+1.332 Carlos Sainz Jnr – 1’31.200

+1.570 Pierre Gasly – 1’31.438

+1.577 Fernando Alonso – 1’31.445

+1.592 Brendon Hartley – 1’31.460

+1.645 Romain Grosjean – 1’31.513

+1.686 Esteban Ocon – 1’31.554

+1.696 Sergio Perez – 1’31.564

+1.869 Kevin Magnussen – 1’31.737

+1.991 Marcus Ericsson – 1’31.859

+1.992 Stoffel Vandoorne – 1’31.860

+2.179 Charles Leclerc – 1’32.047

+2.595 Sergey Sirotkin – 1’32.463

+2.997 Lance Stroll – 1’32.865

Drivers more then ten seconds off the pace omitted.

Combined practice times

Pos Driver Car FP1 FP2 FP3 Fri/Sat diff Total laps
1 Kimi Raikkonen Ferrari 1’31.458 1’29.817 1’29.868 +0.051 65
2 Sebastian Vettel Ferrari 1’31.470 1’29.828 1’30.719 +0.891 62
3 Valtteri Bottas Mercedes 1’31.364 1’30.380 1’30.781 +0.401 71
4 Max Verstappen Red Bull-TAG Heuer 1’30.745 1’30.393 -0.352 42
5 Daniel Ricciardo Red Bull-TAG Heuer 1’31.060 1’30.751 1’30.452 -0.299 53
6 Lewis Hamilton Mercedes 1’32.272 1’30.472 1’30.691 +0.219 67
7 Nico Hulkenberg Renault 1’33.104 1’31.220 1’31.144 -0.076 63
8 Carlos Sainz Jnr Renault 1’32.885 1’31.601 1’31.200 -0.401 67
9 Pierre Gasly Toro Rosso-Honda 1’32.779 1’31.232 1’31.438 +0.206 82
10 Fernando Alonso McLaren-Renault 1’33.223 1’31.282 1’31.445 +0.163 66
11 Stoffel Vandoorne McLaren-Renault 1’33.364 1’31.422 1’31.860 +0.438 74
12 Brendon Hartley Toro Rosso-Honda 1’33.497 1’32.908 1’31.460 -1.448 83
13 Romain Grosjean Haas-Ferrari 1’32.516 1’31.591 1’31.513 -0.078 70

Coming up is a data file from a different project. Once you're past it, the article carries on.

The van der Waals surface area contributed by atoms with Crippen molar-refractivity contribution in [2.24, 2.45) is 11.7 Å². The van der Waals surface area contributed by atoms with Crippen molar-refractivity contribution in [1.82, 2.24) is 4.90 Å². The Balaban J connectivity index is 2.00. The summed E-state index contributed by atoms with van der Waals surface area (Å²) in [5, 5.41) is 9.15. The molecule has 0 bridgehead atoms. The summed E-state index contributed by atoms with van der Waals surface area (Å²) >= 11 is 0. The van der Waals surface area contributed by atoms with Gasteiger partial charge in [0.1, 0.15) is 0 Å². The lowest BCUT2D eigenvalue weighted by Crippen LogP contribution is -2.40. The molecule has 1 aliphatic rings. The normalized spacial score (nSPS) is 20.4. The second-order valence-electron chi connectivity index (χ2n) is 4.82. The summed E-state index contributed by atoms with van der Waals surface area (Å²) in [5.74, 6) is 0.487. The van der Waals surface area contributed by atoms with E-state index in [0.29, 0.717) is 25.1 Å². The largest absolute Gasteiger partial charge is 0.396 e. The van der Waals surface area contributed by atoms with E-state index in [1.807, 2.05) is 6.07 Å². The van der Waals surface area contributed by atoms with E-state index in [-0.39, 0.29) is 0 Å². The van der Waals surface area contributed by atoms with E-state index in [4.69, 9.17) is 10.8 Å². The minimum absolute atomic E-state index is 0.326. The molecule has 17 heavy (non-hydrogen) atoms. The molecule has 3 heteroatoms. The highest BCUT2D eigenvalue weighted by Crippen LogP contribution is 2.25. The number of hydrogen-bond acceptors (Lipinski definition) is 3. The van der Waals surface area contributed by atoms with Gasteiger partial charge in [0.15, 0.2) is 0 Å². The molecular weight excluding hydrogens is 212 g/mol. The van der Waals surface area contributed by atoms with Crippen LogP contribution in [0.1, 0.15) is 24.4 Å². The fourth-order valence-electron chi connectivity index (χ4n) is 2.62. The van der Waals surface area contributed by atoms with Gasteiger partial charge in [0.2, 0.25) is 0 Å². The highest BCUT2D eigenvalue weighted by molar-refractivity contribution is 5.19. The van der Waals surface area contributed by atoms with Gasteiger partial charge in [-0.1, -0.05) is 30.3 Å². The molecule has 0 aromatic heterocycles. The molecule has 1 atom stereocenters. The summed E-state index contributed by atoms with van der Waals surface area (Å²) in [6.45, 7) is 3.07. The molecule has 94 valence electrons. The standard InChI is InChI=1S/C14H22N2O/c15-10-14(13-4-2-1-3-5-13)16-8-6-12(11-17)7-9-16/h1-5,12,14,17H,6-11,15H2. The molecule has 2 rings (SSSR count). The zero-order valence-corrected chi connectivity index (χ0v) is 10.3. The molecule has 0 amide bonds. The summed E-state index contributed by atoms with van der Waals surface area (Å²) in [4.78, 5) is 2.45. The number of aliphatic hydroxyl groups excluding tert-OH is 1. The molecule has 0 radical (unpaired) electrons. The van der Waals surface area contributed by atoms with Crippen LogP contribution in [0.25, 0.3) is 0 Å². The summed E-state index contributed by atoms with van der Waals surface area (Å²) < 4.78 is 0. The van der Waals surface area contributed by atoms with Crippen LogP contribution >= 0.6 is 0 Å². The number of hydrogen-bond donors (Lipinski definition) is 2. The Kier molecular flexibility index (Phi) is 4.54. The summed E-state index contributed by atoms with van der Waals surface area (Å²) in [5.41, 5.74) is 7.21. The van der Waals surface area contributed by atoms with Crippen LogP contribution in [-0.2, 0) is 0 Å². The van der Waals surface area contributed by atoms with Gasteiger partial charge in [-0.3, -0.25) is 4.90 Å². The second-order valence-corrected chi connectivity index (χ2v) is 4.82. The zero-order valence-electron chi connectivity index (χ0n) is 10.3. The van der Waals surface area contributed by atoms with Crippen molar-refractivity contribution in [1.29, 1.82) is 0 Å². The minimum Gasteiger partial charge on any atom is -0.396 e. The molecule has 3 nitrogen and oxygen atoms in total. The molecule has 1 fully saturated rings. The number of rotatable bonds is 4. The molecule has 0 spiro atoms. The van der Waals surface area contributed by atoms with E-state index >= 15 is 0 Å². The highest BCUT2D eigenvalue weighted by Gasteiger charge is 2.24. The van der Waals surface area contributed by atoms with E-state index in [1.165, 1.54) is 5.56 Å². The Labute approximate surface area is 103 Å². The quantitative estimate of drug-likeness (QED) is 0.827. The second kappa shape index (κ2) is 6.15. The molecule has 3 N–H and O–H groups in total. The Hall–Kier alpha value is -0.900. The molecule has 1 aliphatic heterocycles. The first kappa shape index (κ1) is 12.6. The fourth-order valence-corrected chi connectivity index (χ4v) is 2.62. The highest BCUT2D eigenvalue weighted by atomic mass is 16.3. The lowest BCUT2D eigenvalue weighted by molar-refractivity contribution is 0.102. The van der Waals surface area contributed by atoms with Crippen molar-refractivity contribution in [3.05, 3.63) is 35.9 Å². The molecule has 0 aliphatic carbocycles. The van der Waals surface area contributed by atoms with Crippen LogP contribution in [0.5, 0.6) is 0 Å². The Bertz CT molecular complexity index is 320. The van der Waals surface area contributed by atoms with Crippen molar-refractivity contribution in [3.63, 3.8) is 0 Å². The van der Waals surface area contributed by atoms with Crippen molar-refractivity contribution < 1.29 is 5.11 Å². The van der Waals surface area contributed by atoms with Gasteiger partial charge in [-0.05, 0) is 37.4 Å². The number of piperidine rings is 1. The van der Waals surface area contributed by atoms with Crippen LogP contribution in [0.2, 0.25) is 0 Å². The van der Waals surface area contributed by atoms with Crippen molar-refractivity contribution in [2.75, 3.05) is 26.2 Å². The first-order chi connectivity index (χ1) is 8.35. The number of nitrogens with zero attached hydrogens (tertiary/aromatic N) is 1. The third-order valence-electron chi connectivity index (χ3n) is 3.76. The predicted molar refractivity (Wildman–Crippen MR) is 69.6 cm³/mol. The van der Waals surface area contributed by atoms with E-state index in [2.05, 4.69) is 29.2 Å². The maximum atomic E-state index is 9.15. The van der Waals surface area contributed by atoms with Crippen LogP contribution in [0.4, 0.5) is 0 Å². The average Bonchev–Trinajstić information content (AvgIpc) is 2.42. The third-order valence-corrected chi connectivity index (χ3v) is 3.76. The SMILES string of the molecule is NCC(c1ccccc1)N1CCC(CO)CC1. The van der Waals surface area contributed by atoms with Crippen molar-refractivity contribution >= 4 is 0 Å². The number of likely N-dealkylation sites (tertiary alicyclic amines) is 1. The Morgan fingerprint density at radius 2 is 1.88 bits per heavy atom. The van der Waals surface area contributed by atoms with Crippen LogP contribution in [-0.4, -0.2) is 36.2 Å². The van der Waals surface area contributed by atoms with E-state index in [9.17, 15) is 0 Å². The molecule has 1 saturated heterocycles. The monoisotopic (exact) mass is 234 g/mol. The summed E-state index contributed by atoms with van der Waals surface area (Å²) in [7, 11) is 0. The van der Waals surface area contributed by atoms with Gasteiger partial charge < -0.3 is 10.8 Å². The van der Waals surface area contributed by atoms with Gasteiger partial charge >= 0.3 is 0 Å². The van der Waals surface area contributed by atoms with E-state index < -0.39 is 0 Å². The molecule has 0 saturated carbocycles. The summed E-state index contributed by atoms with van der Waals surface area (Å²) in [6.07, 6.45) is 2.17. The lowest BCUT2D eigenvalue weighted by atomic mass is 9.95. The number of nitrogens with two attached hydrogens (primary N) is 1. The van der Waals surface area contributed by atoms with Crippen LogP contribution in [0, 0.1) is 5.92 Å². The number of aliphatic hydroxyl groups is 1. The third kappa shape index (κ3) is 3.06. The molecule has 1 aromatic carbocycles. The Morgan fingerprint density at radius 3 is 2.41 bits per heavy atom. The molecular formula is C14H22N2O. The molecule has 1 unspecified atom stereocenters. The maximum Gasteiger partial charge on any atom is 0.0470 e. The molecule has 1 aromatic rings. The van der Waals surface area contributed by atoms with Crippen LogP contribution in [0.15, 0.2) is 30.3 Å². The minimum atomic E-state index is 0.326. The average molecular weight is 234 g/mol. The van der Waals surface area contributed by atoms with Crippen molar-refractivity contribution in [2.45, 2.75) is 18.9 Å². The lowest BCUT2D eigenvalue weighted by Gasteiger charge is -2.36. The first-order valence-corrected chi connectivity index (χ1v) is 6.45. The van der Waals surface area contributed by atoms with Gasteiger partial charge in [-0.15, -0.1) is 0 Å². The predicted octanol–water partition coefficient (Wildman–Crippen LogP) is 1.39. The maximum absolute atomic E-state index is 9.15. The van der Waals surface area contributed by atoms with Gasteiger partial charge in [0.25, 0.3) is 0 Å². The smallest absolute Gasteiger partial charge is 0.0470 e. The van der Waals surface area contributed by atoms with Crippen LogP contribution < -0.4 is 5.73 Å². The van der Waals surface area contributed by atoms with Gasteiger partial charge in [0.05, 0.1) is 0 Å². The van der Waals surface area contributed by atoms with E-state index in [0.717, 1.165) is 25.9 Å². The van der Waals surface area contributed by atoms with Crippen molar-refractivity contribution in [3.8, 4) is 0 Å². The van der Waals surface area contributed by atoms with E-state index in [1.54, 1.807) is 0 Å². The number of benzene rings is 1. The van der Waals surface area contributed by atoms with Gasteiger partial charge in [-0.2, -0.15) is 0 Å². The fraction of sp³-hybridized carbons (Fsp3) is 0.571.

14 Esteban Ocon Force India-Mercedes 1’33.794 1’31.809 1’31.554 -0.255 71
15 Sergio Perez Force India-Mercedes 1’33.662 1’31.868 1’31.564 -0.304 74
16 Kevin Magnussen Haas-Ferrari 1’32.971 1’31.969 1’31.737 -0.232 68
17 Marcus Ericsson Sauber-Ferrari 1’33.508 1’32.733 1’31.859 -0.874 71
18 Charles Leclerc Sauber-Ferrari 1’33.278 1’32.372 1’32.047 -0.325 76
19 Lance Stroll Williams-Mercedes 1’33.379 1’32.382 1’32.865 +0.483 64
20 Sergey Sirotkin Williams-Mercedes 1’33.467 1’32.474 1’32.463 -0.011 77

2018 Bahrain Grand Prix

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Keith Collantine
Lifelong motor sport fan Keith set up RaceFans in 2005 - when it was originally called F1 Fanatic. Having previously worked as a motoring...

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15 comments on “Raikkonen quickest as Vettel hits trouble”

  1. OmarRoncal - Go Seb!!! (@)
    7th April 2018, 14:14

    What a shame to see Williams at the bottom of the timesheet. Well, they might be running a different program, but that can’t hide the whole figure.

    1. Yeah, things are looking horible for them at the moment. They were already bad in Melbourne, but close enough to the front of the midfield to speculate that Massa, with his usual advantage over Stroll, would’ve been able to score points. However, this is not the case today, as they’re over a second behind the top 10 – on a track that used to suit them.
      They said that they adressed the car’s main weakness, the lack of downforce, over the winter. Have they thrown the baby out with the bath water by removing the car’s trademark strength, its straight line speed, without achieving a competitive level of downforce in return?

      1. when you add downforce, top speed drops